Perhaps as a means to offset the potential adverse effects on businesses in the State, Proposition 15 also contains an exemption for taxes on tangible personal property. For a taxpayer that is a small business as defined in the initiative, all tangible personal property owned by such taxpayer and used for business purposes is exempt from taxation. For all other taxpayers, the exemption is up to $500,000 of combined tangible personal property and fixtures.
Arguments For and Against Proposition 15
Advocates of Proposition 15 argue that it would generate between $8 billion and $12 billion in new revenues for schools, community colleges, cities, counties and special districts every year by 2025. They also argue that the initiative would close a loophole that allows corporations and other entity owners to sell and transfer less than 49% interests to avoid a change in control of the entity, and thereby avoid triggering the reassessment that occurs upon a change in ownership.
Opponents of Proposition 15 contend that, among other things, it would (1) result in higher rents for small businesses (by way of property taxes being “passed through” to tenants, as is typical in most commercial leases), many of which are already struggling with the financial impact of the COVID-19 pandemic, and (2) hurt farmers (through increased property taxes on agricultural improvements and fixtures) and ultimately cause higher prices on goods and services for consumers.
Earlier this year, the California Assessors’ Association (CAA), a statewide non-profit professional association for county assessors, came out in opposition of Proposition 15. The CAA determined that the Proposition would be extremely costly to implement and would require additional and adequately trained staff, both of which are made more difficult by budget cuts and hiring freezes. In a policy briefing paper issued by the CAA, it was noted that, currently, Santa Clara County reassess approximately 2,000 commercial and industrial properties annually for changes in ownership or new construction. Under the proposed new law, the annual number would increase to approximately 24,000 commercial and industrial properties.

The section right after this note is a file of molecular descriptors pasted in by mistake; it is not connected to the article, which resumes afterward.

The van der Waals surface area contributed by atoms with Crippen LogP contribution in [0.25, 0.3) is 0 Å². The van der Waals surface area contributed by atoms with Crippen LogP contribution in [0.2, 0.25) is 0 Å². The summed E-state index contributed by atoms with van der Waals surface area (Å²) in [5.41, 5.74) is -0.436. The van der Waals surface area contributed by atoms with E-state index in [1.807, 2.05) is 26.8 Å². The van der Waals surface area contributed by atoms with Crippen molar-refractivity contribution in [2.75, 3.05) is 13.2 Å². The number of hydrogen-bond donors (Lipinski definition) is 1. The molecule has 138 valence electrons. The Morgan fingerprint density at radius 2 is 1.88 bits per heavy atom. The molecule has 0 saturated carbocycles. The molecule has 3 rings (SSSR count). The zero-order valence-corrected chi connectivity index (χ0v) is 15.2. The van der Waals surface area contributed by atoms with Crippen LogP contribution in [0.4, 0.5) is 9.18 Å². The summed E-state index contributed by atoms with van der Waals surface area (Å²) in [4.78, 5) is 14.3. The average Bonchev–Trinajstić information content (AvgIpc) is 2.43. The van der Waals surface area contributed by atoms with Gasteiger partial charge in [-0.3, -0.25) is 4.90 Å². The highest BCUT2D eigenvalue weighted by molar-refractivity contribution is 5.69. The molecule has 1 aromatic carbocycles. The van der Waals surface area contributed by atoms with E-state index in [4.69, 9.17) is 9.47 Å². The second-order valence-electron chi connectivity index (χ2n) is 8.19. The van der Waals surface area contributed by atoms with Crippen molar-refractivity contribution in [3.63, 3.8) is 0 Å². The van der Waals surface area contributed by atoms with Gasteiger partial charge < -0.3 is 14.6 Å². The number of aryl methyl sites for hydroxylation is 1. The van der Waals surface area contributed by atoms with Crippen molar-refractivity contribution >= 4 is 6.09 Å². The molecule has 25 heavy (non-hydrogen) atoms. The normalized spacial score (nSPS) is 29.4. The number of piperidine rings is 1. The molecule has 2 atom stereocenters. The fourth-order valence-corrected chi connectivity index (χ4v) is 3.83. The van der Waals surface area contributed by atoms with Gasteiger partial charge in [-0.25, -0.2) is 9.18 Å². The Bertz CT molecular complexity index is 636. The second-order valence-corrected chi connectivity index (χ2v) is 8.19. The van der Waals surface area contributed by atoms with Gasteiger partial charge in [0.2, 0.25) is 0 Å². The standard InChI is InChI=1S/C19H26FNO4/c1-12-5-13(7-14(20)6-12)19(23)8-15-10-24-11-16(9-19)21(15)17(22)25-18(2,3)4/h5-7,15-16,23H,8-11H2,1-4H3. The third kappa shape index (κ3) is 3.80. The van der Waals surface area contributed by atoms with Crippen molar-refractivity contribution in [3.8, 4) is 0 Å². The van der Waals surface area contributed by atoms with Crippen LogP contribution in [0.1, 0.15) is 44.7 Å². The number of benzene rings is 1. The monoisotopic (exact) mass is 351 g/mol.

According to an independent analysis prepared for the CAA, the estimated cost to implement Proposition 15 over the course of the proposed three-year phase-in period, to assessors alone, is over $1 billion. The projected cost consists of the costs to reassess all commercial and industrial properties and to administer the new rules and requirements under the Proposition. This projection does not include the anticipated increase in costs for County Controller, Tax Collectors, Assessment Appeal Boards or County Counsel as it is expected that there would be an influx of assessment appeals requiring revaluation upon every periodic reassessment. It also does not account for an increase in staff salary expenses necessary to recruit and retain new appraisers. Those in favor of Proposition 15 counter this burdensome-cost argument by pointing out that the measure sets aside money for various costs created by the measure. This includes allocating several hundred million dollars per year to counties to pay their costs of carrying out Proposition 15. However, counties would likely incur costs to administer Proposition 15 before the tax revenue from Proposition 15 is available to cover these costs. If this were to occur, the state would loan money to counties to cover these initial costs until the new property tax revenue is available.
If Proposition 15 is approved by voters in November, it could have a major impact on many owners of commercial and industrial property and their small business tenants.
To learn more about how Proposition 15 could affect your business or real estate holdings, please feel free to contact one of the real estate or tax attorneys at Berliner Cohen LLP. at 408.286.5800.